The findings of our study has public health implications concerning cardiometabolic health of never-smoking adult cancer survivors. According to the predicted trajectory on the population of cancer survivors based on the U.S Census Bureau, the number of adult cancer survivors are expected to increase dramatically and most of them are expected to be older adults over the age of 60. Thus, it is likely that increased prevalence of older adult cancer survivors will also lead to an increase in cardiovascular disease burden due to a wide range of risk factors including SHS exposure. The evidence on SHS exposure and cardiometabolic health in never-smoking adult cancer survivors found in this study could strengthen the need for smoking cessation policy-making to reduce the harmful health effect from passive smoking for the community-dwelling adult cancer survivors who are life-time never-smokers. Along with the potential mechanisms of SHS exposure on cardiometabolic health, this could promote public health awareness of household passive smoking as well as SHS exposure at workplace and public space.
Overall, our findings suggest that SHS exposure was significantly associated with higher odds of hypertriglyceridemia while nonsignificant associations were found for hypertension, obesity, worsened lipid profile, and glucose abnormalities in never-smoking adult cancer survivors as compared to those without SHS exposure (Fig. 3). This study provides evidence not only for the need for further investigation using well-designed observational studies, but also the public health imperative to review policies for minimizing SHS exposure for adult cancer survivors as well as other clinically important and vulnerable populations.
Availability of data and materials
No additional data available. The Korea Disease Control and Prevention Agency (KDCA) provides the Korea National Health and Nutrition Examination Survey (KNHANES) to only authorized researchers upon request. Information regarding data availability can be found on the KCDA website (https://knhanes.kdca.go.kr/knhanes).
Venn A, Britton J. Exposure to secondhand smoke and biomarkers of cardiovascular disease risk in never-smoking adults. Circulation. 2007;115(8):990.
Tong EK, Glantz SA. Tobacco industry efforts undermining evidence linking secondhand smoke with cardiovascular disease. Circulation. 2007;116(16):1845–54.
Bandiera FC, Richardson AK, Lee DJ, He J-P, Merikangas KR. Secondhand smoke exposure and mental health among children and adolescents. Arch Pediatr Adolesc Med. 2011;165(4):332–8.
Ashford KB, Hahn E, Hall L, Rayens MK, Noland M, Ferguson JE. The effects of prenatal secondhand smoke exposure on preterm birth and neonatal outcomes. J Obstet Gynecol Neonatal Nurs. 2010;39(5):525–35.
Shapiro CL. Cancer survivorship. N Engl J Med. 2018;379(25):2438–50.
Barnoya J, Glantz SA. Cardiovascular effects of secondhand smoke: nearly as large as smoking. Circulation. 2005;111(20):2684–98.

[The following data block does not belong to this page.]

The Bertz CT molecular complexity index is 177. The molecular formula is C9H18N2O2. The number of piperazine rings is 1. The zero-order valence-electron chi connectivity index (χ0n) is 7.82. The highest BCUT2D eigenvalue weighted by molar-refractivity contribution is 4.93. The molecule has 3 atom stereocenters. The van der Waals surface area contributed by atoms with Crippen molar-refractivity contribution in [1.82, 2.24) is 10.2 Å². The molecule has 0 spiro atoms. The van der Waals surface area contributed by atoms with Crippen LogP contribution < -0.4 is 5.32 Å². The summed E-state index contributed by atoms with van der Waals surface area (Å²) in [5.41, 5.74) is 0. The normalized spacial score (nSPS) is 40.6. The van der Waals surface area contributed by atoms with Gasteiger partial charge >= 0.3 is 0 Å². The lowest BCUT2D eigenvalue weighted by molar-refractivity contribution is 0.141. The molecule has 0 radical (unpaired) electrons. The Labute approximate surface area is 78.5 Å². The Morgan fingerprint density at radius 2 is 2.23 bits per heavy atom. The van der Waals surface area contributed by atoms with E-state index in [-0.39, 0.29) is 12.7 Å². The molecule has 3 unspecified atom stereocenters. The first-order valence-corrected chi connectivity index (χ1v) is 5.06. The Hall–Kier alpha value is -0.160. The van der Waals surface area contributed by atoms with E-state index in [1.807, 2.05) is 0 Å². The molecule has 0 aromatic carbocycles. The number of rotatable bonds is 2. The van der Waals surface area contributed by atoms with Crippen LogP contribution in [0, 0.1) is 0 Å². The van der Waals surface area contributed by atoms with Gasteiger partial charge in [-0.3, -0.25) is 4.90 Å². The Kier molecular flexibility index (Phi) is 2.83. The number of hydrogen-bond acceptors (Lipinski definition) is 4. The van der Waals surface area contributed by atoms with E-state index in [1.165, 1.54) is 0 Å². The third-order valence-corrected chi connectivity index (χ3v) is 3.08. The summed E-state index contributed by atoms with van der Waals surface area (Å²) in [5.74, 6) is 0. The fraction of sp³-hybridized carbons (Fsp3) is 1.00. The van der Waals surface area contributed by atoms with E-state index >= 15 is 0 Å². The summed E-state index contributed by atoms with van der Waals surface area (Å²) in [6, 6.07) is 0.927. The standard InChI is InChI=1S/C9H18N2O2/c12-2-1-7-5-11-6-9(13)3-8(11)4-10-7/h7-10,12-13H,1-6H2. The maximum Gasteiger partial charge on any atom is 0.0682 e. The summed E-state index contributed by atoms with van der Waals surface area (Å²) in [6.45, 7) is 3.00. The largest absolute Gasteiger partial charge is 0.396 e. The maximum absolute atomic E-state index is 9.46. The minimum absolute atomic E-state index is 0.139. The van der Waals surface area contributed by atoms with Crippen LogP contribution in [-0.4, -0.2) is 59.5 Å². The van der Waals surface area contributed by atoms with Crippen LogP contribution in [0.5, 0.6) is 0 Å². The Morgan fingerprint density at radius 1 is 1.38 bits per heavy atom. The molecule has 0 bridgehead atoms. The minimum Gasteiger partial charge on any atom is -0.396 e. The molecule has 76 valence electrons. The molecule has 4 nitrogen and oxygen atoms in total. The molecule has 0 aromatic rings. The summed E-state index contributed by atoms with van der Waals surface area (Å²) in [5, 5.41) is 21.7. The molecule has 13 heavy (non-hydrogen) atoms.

Gan WQ, Mannino DM, Jemal A. Socioeconomic disparities in secondhand smoke exposure among US never-smoking adults: the national health and nutrition examination survey 1988–2010. Tob Control. 2015;24(6):568–73.
Tsai J, Homa DM, Gentzke AS, Mahoney M, Sharapova SR, Sosnoff CS, Caron KT, Wang L, Melstrom PC, Trivers KF. Exposure to secondhand smoke among nonsmokers—United States, 1988–2014. Morb Mortal Wkly Rep. 2018;67(48):1342.
Akinboro O, Olorunfemi O, Basak P, Phillips E, Pomerantz D, Bernhardt B, Gucalp R, Jesmajian S, Ostroff JS. Secondhand smoke exposure among community-dwelling adult cancer survivors in the United States: 1999–2012. Cancer Epidemiol Biomarkers Prev. 2017;26(8):1296–305.
Oh SW, Park C-Y, Lee ES, Yoon YS, Lee ES, Park SS, Kim Y, Sung NJ, Yun YH, Lee KS. Adipokines, insulin resistance, metabolic syndrome, and breast cancer recurrence: a cohort study. Breast Cancer Res. 2011;13(2):1–10.
Yang Y, Mauldin PD, Ebeling M, Hulsey TC, Liu B, Thomas MB, Camp ER, Esnaola NF. Effect of metabolic syndrome and its components on recurrence and survival in colon cancer patients. Cancer. 2013;119(8):1512–20.
Park SM, Yun YH, Kim YA, Jo M, Won Y-J, Back JH, Lee E-S. Prediagnosis body mass index and risk of secondary primary cancer in male cancer survivors: a large cohort study. J Clin Oncol. 2016;34(34):4116.
Meadows AT, Friedman DL, Neglia JP, Mertens AC, Donaldson SS, Stovall M, Hammond S, Yasui Y, Inskip PD. Second neoplasms in survivors of childhood cancer: findings from the childhood cancer survivor study cohort. J Clin Oncol. 2009;27(14):2356.
Strongman H, Gadd S, Matthews A, Mansfield KE, Stanway S, Lyon AR, dos Santos-Silva I, Smeeth L, Bhaskaran K. Medium and long-term risks of specific cardiovascular diseases in survivors of 20 adult cancers: a population-based cohort study using multiple linked UK electronic health records databases. The Lancet. 2019;394(10203):1041–54.